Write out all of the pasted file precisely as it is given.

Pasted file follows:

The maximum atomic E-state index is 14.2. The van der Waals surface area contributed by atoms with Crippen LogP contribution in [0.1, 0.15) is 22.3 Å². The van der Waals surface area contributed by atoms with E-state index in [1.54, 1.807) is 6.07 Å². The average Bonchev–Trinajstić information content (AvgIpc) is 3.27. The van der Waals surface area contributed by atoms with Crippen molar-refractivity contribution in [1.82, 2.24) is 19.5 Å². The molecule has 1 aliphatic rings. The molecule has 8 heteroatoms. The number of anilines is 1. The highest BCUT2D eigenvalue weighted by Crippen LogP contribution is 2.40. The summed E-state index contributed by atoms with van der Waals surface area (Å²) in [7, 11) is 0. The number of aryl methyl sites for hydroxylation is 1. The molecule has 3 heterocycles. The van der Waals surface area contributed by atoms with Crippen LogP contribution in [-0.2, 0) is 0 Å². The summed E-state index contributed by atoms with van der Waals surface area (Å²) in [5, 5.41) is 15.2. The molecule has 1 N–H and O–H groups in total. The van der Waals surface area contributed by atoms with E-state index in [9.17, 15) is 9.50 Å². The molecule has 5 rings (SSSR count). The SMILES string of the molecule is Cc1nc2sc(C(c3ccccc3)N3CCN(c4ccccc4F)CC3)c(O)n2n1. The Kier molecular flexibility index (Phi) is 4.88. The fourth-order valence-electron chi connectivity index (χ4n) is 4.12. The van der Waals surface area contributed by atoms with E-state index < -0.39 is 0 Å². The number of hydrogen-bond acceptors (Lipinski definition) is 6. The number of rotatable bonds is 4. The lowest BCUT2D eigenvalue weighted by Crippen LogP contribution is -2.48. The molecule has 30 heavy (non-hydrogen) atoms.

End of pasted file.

The maximum atomic E-state index is 14.2. The van der Waals surface area contributed by atoms with Crippen LogP contribution in [0.1, 0.15) is 22.3 Å². The van der Waals surface area contributed by atoms with E-state index in [1.54, 1.807) is 6.07 Å². The average Bonchev–Trinajstić information content (AvgIpc) is 3.27. The van der Waals surface area contributed by atoms with Crippen molar-refractivity contribution in [1.82, 2.24) is 19.5 Å². The molecule has 1 aliphatic rings. The molecule has 8 heteroatoms. The number of anilines is 1. The highest BCUT2D eigenvalue weighted by Crippen LogP contribution is 2.40. The summed E-state index contributed by atoms with van der Waals surface area (Å²) in [7, 11) is 0. The number of aryl methyl sites for hydroxylation is 1. The molecule has 3 heterocycles. The van der Waals surface area contributed by atoms with Crippen LogP contribution in [-0.2, 0) is 0 Å². The summed E-state index contributed by atoms with van der Waals surface area (Å²) in [5, 5.41) is 15.2. The molecule has 1 N–H and O–H groups in total. The van der Waals surface area contributed by atoms with E-state index in [9.17, 15) is 9.50 Å². The molecule has 5 rings (SSSR count). The SMILES string of the molecule is Cc1nc2sc(C(c3ccccc3)N3CCN(c4ccccc4F)CC3)c(O)n2n1. The Kier molecular flexibility index (Phi) is 4.88. The fourth-order valence-electron chi connectivity index (χ4n) is 4.12. The van der Waals surface area contributed by atoms with E-state index < -0.39 is 0 Å². The number of hydrogen-bond acceptors (Lipinski definition) is 6. The number of rotatable bonds is 4. The lowest BCUT2D eigenvalue weighted by Crippen LogP contribution is -2.48. The molecule has 30 heavy (non-hydrogen) atoms.